Birders looking for ‘canary in the coal mine’ 

Keep an eye out this weekend for a group of men on the side of the highway, armed with binoculars, and leaning into the woods.

They are part of the annual Breeding Bird Survey, which has been taking place on the stretch of highway between Whistler and Pemberton Meadows for more than 25 years.

The group is following the same route and methodology they’ve followed since the beginning, every year in the first two weeks of June:

Wake up around 3 a.m. to be at the River of Golden Dreams for 4:36 a.m. Look and listen on either side of the road for a total of three minutes, take note of birds seen and heard, then drive half a mile north to the next observation post. Repeat every half mile until the group has covered a total of 25 miles to Pemberton Meadows.

The observations started before Canada turned metric so everything has to be converted to keep the methodology constant.

At the end of the survey, the results are tabulated and sent to Bird Studies Canada, where they are entered into an international database along with the results of hundreds of other surveys.

"It’s been structured to provide a database of information on birds that is for all intents and purposes the canary in the coal mine," explained Barry Janyk, Mayor of Gibsons and a veteran of the bird survey. "Birds are indicator species. They’re indicators of climate change, of habitat change, and quite often their health is related to the health of society in general.

"The information we gather on an annual basis means little. Only when you look at it in quantum, over a period of decades, does it mean anything.

"When we see numbers of a species crash, it has to make you wonder and ponder the reasons that it is occurring."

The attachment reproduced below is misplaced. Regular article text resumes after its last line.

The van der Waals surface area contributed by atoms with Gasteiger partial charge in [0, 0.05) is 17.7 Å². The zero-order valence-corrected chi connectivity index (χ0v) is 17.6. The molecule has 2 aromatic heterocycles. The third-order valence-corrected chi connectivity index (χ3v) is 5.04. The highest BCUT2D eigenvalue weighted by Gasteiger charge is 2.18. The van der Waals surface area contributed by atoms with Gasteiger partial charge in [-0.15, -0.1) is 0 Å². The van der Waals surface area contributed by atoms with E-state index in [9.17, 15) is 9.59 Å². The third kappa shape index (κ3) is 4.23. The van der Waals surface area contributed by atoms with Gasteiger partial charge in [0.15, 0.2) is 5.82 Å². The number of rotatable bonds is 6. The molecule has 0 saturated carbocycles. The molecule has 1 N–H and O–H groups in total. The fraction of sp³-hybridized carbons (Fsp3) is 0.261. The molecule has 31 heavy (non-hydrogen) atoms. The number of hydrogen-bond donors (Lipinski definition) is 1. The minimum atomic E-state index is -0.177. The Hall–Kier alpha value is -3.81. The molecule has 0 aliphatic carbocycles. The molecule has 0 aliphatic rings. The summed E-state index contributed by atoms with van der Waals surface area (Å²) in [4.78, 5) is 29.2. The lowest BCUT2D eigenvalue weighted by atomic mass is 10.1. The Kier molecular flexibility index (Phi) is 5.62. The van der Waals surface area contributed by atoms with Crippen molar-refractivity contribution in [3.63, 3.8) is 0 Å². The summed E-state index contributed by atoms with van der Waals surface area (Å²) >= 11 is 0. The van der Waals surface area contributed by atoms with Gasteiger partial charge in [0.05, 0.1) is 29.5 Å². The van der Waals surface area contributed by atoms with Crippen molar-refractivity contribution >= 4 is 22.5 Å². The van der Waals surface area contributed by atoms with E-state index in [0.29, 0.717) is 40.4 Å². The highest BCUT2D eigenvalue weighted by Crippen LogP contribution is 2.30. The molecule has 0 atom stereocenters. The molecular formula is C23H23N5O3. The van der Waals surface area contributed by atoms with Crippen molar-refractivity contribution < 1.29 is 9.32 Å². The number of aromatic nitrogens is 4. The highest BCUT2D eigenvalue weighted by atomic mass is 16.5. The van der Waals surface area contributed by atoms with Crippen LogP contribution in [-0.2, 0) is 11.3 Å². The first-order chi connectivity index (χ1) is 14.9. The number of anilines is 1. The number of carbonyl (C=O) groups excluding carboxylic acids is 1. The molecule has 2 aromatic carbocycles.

In his 30 years as a bird watcher, Janyk has seen some species decline and others disappear altogether. The early spring appearance of some species also suggests climate change, with snowpacks breaking earlier and birds leaving their wintering grounds earlier. Habitat is also being lost in wintering grounds, which explains why some species are declining while other species like crows and starlings – "we call them the garbage birds, the birds that seem to do well with development and people" – are thriving.

During the course of the survey the group will usually find between 55 to 60 species, although later thaws and weather can be a significant factor. That’s why it’s important to collect data over decades in several different areas, says Janyk.

"It’s not up to us to interpret the data, that’s for the data gatherers and eggheads at Bird Studies Canada, but you do notice things over the years," he said.

"It’s really up to us to go out with lederhosen, binoculars around our neck, at an ungodly time of morning and collect that data.

"It’s actually a very scientific method we follow, lederhosen aside."

The survey group usually consists of between four and six birders, most of whom can identify birds both visually and aurally, listening for different songs and calls. Breeding birds, including songbirds and migratory birds, are most active early in the morning.

The Whistler Naturalists sponsor the Breeding Bird Survey; putting the birders up for the night and organizing a bird walk in Pemberton to coincide with the survey.

This year The Pemberton walk will take place on Saturday, June 4 at 8 a.m., meeting at One Mile Lake. Last year about 40 people took part, and identified about 50 different species. If you’re new to birding or just curious to know more, this is a great opportunity to learn from some of the top birders in the province. Dogs are discouraged.

The survey group will join the walk when their route is completed, usually around 9 a.m.

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